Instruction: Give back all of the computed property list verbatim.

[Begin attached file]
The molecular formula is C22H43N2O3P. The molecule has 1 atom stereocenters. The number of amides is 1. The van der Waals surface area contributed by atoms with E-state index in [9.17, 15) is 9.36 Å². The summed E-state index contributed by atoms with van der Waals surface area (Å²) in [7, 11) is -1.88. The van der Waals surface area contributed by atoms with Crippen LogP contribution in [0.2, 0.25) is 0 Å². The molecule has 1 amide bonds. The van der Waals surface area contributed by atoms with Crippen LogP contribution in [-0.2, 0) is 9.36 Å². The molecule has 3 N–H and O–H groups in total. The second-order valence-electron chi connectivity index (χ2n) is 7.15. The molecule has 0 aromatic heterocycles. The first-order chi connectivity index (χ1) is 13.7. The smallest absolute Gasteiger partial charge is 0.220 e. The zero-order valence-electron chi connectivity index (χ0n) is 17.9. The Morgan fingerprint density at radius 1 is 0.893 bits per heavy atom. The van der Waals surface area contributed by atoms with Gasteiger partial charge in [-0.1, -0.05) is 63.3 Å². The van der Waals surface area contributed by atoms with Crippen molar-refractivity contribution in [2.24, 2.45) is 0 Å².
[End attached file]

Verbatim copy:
The molecular formula is C22H43N2O3P. The molecule has 1 atom stereocenters. The number of amides is 1. The van der Waals surface area contributed by atoms with E-state index in [9.17, 15) is 9.36 Å². The summed E-state index contributed by atoms with van der Waals surface area (Å²) in [7, 11) is -1.88. The van der Waals surface area contributed by atoms with Crippen LogP contribution in [0.2, 0.25) is 0 Å². The molecule has 1 amide bonds. The van der Waals surface area contributed by atoms with Crippen LogP contribution in [-0.2, 0) is 9.36 Å². The molecule has 3 N–H and O–H groups in total. The second-order valence-electron chi connectivity index (χ2n) is 7.15. The molecule has 0 aromatic heterocycles. The first-order chi connectivity index (χ1) is 13.7. The smallest absolute Gasteiger partial charge is 0.220 e. The zero-order valence-electron chi connectivity index (χ0n) is 17.9. The Morgan fingerprint density at radius 1 is 0.893 bits per heavy atom. The van der Waals surface area contributed by atoms with Gasteiger partial charge in [-0.1, -0.05) is 63.3 Å². The van der Waals surface area contributed by atoms with Crippen molar-refractivity contribution in [2.24, 2.45) is 0 Å².